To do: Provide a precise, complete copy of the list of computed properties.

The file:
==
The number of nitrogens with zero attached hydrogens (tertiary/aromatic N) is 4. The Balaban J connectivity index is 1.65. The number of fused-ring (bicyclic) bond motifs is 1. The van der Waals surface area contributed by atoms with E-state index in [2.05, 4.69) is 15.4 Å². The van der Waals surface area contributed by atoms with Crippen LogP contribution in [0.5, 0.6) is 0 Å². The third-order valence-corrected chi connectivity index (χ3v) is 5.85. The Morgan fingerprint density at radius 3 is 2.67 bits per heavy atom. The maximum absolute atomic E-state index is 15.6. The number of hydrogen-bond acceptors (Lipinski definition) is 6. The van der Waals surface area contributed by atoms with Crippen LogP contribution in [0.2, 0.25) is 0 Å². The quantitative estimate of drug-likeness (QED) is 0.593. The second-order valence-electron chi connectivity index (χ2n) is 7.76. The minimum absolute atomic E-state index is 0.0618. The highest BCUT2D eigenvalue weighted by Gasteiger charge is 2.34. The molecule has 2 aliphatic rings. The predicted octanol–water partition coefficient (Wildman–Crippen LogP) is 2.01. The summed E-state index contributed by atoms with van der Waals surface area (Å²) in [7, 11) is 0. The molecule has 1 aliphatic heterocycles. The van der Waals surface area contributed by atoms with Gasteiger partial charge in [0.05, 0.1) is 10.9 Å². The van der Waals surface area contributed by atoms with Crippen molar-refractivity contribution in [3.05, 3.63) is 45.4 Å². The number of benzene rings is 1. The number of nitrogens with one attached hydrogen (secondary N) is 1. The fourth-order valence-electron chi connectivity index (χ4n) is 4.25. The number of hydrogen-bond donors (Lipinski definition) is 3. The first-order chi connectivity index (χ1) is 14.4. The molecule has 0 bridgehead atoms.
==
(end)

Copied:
The number of nitrogens with zero attached hydrogens (tertiary/aromatic N) is 4. The Balaban J connectivity index is 1.65. The number of fused-ring (bicyclic) bond motifs is 1. The van der Waals surface area contributed by atoms with E-state index in [2.05, 4.69) is 15.4 Å². The van der Waals surface area contributed by atoms with Crippen LogP contribution in [0.5, 0.6) is 0 Å². The third-order valence-corrected chi connectivity index (χ3v) is 5.85. The Morgan fingerprint density at radius 3 is 2.67 bits per heavy atom. The maximum absolute atomic E-state index is 15.6. The number of hydrogen-bond acceptors (Lipinski definition) is 6. The van der Waals surface area contributed by atoms with Crippen LogP contribution in [0.2, 0.25) is 0 Å². The quantitative estimate of drug-likeness (QED) is 0.593. The second-order valence-electron chi connectivity index (χ2n) is 7.76. The minimum absolute atomic E-state index is 0.0618. The highest BCUT2D eigenvalue weighted by Gasteiger charge is 2.34. The molecule has 2 aliphatic rings. The predicted octanol–water partition coefficient (Wildman–Crippen LogP) is 2.01. The summed E-state index contributed by atoms with van der Waals surface area (Å²) in [7, 11) is 0. The molecule has 1 aliphatic heterocycles. The van der Waals surface area contributed by atoms with Gasteiger partial charge in [0.05, 0.1) is 10.9 Å². The van der Waals surface area contributed by atoms with Crippen molar-refractivity contribution in [3.05, 3.63) is 45.4 Å². The number of benzene rings is 1. The number of nitrogens with one attached hydrogen (secondary N) is 1. The fourth-order valence-electron chi connectivity index (χ4n) is 4.25. The number of hydrogen-bond donors (Lipinski definition) is 3. The first-order chi connectivity index (χ1) is 14.4. The molecule has 0 bridgehead atoms.